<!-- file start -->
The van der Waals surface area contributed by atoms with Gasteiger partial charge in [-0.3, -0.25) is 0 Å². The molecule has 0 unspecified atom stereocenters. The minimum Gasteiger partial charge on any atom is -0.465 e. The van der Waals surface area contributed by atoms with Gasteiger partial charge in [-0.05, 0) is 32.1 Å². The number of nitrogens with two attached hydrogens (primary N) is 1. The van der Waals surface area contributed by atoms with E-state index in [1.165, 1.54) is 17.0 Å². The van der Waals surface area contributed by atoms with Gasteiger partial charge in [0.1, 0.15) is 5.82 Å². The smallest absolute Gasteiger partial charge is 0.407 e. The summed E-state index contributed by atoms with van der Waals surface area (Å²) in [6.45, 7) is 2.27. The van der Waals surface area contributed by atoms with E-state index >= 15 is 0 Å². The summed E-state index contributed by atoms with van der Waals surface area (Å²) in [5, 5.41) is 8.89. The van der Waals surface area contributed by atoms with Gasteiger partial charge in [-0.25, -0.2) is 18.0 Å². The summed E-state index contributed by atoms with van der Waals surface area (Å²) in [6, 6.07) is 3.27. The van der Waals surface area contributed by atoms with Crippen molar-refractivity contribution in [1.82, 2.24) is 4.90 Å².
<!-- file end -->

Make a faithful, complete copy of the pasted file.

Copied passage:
The van der Waals surface area contributed by atoms with Gasteiger partial charge in [-0.3, -0.25) is 0 Å². The molecule has 0 unspecified atom stereocenters. The minimum Gasteiger partial charge on any atom is -0.465 e. The van der Waals surface area contributed by atoms with Gasteiger partial charge in [-0.05, 0) is 32.1 Å². The number of nitrogens with two attached hydrogens (primary N) is 1. The van der Waals surface area contributed by atoms with E-state index in [1.165, 1.54) is 17.0 Å². The van der Waals surface area contributed by atoms with Gasteiger partial charge in [0.1, 0.15) is 5.82 Å². The smallest absolute Gasteiger partial charge is 0.407 e. The summed E-state index contributed by atoms with van der Waals surface area (Å²) in [6.45, 7) is 2.27. The van der Waals surface area contributed by atoms with E-state index >= 15 is 0 Å². The summed E-state index contributed by atoms with van der Waals surface area (Å²) in [5, 5.41) is 8.89. The van der Waals surface area contributed by atoms with Gasteiger partial charge in [-0.25, -0.2) is 18.0 Å². The summed E-state index contributed by atoms with van der Waals surface area (Å²) in [6, 6.07) is 3.27. The van der Waals surface area contributed by atoms with Crippen molar-refractivity contribution in [1.82, 2.24) is 4.90 Å².